Questions related to database technologies like MariaDB vs MySQL has confused many website owners. Although MariaDB and MySQL feel similar in functionality, you can find a lot of differences between these technologies.
According to the latest report, more than 180K computer software companies in the United States use MySQL. These companies include the Durst Organization Inc, Univera Inc, and Zendesk, with employees ranging from 50 to 5000.
Likewise, MariaDB is also popular among American industries and extensively used by the developer community. However, MySQL ranks at number 2 while MariaDB stands at the 9th position of all the relational databases.
So which database technology is best in 2022? This article will compare MariaDB and MySQL features and list their differences to find the ultimate champion.
But before venturing into MariaDB and MySQL’s compatibility and differences, let’s learn more about their origin.
MariaDB vs MySQL – Origin
David Axmark and Michael Monty Widenius created MySQL in 1995. The primary goal of MySQL developers was to provide a cheaper relational database than those offered by Oracle and Microsoft.
After garnering attention from the masses, the developers established MySQL AB in Sweden under CEO Marten Mickos. MySQL powers some of the top leading companies worldwide, including Google, Yahoo, and Travelocity, and has a strong base in the Web 2.0 space like Wikipedia.
However, Google and Wikipedia moved some of their services to MariaDB due to performance reasons.
So how does MySQL work? MySQL runs on RDBMS or Relational Database Management System and stores data in separate and multiple codified tables instead of a single depot. For instance, Facebook uses MySQL to handle millions of queries per second without hindering the user experience.
MySQL offers many features, including dual licensing and GNU GPL, allowing users to integrate MySQL features into their web products. Another factor that made MySQL compelling for users is phpMyAdmin, as this tool enables users to manage their servers efficiently without worrying about the complexities of Linux terminals.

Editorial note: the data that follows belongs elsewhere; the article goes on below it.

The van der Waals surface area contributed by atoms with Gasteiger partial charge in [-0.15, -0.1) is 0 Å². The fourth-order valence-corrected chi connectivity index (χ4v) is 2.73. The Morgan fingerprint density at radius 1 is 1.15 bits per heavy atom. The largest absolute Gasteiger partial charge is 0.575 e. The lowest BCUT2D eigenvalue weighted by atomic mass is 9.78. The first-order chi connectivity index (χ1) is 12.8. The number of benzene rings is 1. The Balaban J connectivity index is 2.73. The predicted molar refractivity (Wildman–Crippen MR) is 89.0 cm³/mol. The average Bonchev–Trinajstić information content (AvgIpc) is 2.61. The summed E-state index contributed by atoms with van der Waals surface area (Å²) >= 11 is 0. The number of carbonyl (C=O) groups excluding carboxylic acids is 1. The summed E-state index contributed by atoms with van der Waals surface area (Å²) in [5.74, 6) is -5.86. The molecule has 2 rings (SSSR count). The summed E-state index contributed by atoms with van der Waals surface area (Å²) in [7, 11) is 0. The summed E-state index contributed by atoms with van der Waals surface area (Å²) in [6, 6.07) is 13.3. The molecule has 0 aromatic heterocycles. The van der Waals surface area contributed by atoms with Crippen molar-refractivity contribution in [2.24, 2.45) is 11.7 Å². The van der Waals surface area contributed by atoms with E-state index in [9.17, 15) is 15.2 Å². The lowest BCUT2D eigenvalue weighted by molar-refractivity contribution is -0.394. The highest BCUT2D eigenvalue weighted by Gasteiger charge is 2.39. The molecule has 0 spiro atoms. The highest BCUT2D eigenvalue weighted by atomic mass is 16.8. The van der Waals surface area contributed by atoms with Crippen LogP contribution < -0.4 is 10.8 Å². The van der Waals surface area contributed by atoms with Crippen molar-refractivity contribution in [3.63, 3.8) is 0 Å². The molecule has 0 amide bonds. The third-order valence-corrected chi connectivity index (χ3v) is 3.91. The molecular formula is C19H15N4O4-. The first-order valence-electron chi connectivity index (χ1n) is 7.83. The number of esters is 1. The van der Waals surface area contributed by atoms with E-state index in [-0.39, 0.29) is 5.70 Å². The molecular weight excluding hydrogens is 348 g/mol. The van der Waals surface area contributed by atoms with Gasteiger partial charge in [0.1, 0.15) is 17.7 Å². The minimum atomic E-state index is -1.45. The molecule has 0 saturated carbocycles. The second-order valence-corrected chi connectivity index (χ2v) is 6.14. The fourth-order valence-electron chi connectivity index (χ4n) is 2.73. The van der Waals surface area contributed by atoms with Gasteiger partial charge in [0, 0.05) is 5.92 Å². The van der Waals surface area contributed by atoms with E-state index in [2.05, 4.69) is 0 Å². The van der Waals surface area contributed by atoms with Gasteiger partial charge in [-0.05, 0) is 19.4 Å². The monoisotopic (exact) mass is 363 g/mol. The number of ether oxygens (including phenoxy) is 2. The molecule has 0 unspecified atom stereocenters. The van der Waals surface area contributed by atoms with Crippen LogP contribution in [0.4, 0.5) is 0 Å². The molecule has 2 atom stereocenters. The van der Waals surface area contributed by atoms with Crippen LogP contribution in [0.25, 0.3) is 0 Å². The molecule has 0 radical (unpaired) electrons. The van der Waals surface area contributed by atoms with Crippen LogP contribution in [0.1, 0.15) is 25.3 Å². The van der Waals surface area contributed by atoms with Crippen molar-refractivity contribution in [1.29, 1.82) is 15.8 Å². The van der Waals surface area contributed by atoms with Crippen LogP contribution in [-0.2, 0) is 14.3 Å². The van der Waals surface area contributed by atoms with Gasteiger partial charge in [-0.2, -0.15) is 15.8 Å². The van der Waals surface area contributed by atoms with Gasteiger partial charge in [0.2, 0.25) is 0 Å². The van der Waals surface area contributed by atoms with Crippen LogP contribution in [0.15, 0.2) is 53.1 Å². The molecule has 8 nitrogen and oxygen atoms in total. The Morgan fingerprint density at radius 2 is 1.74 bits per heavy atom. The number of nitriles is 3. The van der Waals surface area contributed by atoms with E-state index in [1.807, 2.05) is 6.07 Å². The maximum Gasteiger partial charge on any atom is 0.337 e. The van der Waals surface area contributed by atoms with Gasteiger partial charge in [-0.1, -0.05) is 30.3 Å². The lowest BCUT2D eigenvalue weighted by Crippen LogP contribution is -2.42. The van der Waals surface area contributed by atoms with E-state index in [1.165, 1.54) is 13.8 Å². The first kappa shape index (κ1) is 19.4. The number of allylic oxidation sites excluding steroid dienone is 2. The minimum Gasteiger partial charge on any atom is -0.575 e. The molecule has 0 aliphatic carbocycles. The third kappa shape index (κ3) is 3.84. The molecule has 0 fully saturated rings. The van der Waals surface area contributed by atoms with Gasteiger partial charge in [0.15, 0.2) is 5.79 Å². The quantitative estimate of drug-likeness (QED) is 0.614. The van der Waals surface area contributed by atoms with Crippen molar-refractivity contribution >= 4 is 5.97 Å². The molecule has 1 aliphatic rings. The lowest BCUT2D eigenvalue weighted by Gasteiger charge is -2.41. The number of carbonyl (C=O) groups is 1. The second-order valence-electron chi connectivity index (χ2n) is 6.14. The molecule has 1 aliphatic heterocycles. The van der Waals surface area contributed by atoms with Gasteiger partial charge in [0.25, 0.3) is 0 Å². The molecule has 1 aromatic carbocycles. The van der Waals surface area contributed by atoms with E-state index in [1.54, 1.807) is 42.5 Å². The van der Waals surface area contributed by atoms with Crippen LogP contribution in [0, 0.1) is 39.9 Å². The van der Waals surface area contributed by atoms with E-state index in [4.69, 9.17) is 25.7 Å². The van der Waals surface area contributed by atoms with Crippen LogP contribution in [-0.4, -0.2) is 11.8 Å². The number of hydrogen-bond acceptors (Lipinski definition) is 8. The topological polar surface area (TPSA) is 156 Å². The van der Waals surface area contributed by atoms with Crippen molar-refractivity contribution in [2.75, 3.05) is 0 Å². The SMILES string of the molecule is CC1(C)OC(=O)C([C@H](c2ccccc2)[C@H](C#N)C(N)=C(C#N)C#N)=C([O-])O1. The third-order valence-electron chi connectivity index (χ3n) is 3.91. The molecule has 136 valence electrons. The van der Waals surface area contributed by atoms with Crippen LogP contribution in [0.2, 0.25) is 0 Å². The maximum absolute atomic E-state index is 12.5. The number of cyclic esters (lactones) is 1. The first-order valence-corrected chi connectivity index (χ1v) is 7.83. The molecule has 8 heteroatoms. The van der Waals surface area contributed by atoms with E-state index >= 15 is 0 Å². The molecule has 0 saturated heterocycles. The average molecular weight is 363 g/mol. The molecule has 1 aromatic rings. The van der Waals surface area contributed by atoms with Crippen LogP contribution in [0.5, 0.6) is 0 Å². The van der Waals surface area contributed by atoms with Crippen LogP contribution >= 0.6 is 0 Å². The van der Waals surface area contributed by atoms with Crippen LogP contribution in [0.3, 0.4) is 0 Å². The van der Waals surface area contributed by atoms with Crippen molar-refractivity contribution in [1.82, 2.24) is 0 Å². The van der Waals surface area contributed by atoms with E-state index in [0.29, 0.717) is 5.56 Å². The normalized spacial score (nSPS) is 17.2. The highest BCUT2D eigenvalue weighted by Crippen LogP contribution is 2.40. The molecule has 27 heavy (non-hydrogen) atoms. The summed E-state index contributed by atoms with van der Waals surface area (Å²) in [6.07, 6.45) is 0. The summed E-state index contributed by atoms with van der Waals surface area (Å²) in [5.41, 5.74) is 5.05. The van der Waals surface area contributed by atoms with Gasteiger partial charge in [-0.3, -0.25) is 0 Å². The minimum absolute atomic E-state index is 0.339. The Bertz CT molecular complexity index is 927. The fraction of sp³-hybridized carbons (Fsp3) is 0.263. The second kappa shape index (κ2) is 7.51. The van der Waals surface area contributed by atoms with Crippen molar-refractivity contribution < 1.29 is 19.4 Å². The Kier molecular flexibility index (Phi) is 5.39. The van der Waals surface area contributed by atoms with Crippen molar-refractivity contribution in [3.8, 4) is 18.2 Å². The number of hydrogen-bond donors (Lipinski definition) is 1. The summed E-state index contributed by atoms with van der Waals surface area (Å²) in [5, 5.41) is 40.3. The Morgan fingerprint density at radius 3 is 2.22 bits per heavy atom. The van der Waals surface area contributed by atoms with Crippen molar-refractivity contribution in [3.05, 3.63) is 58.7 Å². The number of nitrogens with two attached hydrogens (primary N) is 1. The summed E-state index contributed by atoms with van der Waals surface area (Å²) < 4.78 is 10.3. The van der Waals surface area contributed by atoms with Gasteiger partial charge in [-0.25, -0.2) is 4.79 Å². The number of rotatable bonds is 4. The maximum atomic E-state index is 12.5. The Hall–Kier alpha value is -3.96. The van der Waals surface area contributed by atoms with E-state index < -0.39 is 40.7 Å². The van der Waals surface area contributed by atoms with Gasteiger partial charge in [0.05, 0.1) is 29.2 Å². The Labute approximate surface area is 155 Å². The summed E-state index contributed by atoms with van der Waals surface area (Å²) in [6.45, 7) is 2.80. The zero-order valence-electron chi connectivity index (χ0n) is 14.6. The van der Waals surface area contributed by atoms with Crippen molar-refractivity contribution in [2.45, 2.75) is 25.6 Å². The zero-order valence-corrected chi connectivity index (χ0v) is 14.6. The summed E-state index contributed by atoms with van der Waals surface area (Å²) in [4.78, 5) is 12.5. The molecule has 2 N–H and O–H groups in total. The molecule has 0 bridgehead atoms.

On the other hand, MariaDB is a software fork created using MySQL’s source code. The primary goal of introducing MariaDB was to provide a compatible MySQL alternative after Oracle acquired MySQL in 2009.
Since MariaDB works on similar principles to MySQL, it shares features with the original database and offers consistency, durability, and atomicity for transactions. MariaDB also supports multiple storage engines and parallel data replication, including Cassandra, Spider, and TokuDB.
MySQL to MariaDB – Compatibility
Although MariaDB and MySQL are different products, developer Michael Widenius left several doors open to gain access to MySQL developments. In short, MariaDB acted as a drop-in or binary replacement for MySQL users, allowing them to shift from one platform to another with minimal fuss.
Furthermore, Widenius ensured that both the platforms shared similar resources, including the client and server programs and other auxiliary applications. Widenius also used the same name for the programs, such as mysqld and mysqldump, for both databases.
In short, switching from MySQL to MariaDB form applications or platforms, such as WordPress, is effortless, and users can replace their current program with the other. Additionally, importing or exporting data from one database to another is seamless without compromising the user experience.